Medical education is a big part of Cuban medical internationalism. Kirk reports that in Africa, for example, 5,500 Cuban professionals were working there in 2012, and also that “40,000 Africans have graduated from Cuban universities and there are currently 3,000 studying in Cuba.”
Cuba has established medical faculties in 15 countries and provided teachers for 13 of them. According to journalist Salim Lamrani, Cuba annually provides training in medicine, nursing, or medical technology for some 29,000 students from over 100 foreign countries. (6) Every year half of Cuba’s medical graduates are foreign students. Cuba-Venezuela cooperation has resulted in some 25,000 Venezuelans now studying medicine under Cubans’ tutelage as part of an innovative program that has students studying in their own communities. Kirk reports that Cuban teachers have helped train “more than 80,000 midwives, 65 health promoters and 3,000 nurses” in developing countries.
The jewel in the crown of Cuba’s overseas medical work is the Latin American School of Medicine (ELAM). Formed in 1999, the Havana-based institution, which utilizes teaching hospitals across the island, provides medical education at no personal cost to students who arrive from Africa, Latin America, Asia, and from the United States – almost 100 counties in all. Up to 1500 students graduate from the School every year and, as of August 2015, some 23,000 physicians have returned to their own countries, where, as promised, they will be serving where they are most needed. United Nations Secretary General Ban Ki-moon, visiting the School, told students, “ELAM does more than train doctors. You produce miracle workers.”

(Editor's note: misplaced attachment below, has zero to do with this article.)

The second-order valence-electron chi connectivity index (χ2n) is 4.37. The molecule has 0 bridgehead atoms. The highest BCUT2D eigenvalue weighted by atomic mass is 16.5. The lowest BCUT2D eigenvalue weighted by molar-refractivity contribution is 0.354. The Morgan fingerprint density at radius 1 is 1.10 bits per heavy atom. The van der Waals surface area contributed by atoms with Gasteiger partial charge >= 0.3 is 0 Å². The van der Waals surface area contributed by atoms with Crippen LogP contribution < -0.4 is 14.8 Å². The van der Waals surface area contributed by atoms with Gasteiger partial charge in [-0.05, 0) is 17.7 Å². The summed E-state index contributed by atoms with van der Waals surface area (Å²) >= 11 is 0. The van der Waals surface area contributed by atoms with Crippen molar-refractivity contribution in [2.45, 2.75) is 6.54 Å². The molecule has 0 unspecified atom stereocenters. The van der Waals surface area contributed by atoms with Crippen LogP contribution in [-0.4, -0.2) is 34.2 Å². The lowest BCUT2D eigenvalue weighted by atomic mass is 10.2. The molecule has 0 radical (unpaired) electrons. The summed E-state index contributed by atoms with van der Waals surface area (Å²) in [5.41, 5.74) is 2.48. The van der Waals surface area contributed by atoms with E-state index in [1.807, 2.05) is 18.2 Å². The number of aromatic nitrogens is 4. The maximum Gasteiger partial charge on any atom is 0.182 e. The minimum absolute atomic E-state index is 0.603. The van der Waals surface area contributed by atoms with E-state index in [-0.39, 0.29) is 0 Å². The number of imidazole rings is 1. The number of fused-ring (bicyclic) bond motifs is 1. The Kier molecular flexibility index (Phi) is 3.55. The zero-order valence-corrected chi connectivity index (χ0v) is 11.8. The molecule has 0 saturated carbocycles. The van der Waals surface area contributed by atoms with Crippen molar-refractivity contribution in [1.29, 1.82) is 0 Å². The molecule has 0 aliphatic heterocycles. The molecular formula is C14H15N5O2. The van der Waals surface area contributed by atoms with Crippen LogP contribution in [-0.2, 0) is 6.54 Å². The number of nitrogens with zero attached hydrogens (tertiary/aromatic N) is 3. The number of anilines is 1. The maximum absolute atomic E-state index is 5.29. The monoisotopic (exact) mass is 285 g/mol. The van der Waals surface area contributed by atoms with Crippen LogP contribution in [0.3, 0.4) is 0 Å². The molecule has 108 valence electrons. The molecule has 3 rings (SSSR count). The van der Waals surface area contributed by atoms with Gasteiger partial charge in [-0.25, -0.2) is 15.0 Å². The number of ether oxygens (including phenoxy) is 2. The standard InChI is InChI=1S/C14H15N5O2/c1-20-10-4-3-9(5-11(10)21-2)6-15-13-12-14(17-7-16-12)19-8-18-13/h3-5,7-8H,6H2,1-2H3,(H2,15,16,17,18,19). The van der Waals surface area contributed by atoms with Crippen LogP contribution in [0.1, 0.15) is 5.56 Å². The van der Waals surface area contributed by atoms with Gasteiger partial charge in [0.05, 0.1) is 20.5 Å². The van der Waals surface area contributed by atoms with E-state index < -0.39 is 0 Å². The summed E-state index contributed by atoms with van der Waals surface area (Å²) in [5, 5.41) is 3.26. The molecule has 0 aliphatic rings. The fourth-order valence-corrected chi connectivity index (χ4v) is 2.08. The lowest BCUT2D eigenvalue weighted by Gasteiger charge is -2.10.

Perhaps the most remarkable aspect of Cuban health care relates to the community orientation of practitioners and teachers alike, in Cuba and abroad.
Kirk quotes El Salvador’s Public Health Minister María Isabel Rodríguez: “The Cubans treat them [their patients] as individuals, recognizing their human quality, and spending time with them. Their medical treatment is different – the Cuban doctors respect their patients and listen to them.”
Kirk suggests that patients “are not seen as suffering from a singular ailment … instead they are viewed in the wider bio-psycho-social context.” And, “the system is based upon medical training in which ethical considerations and the responsibilities of professionals are emphasized far more than in medical schools of the industrialized world. … The result is that the Cuban system has developed a cost-effective, pragmatic, highly ethical and sustainable system of public healthcare.”
In January 2015 Professor Kirk wrote to the Norwegian Nobel Committee indicating he was “delighted to nominate the Cuban medical internationalism program for the Nobel Peace Prize.” Ban Ki-moon would concur: Cuban “doctors are with communities through thick and thin – before disasters strike … throughout crises … and long after storms have passed. They are often the first to arrive and the last to leave.”
Photo: Cuban health worker wearing protective gear. | telesurv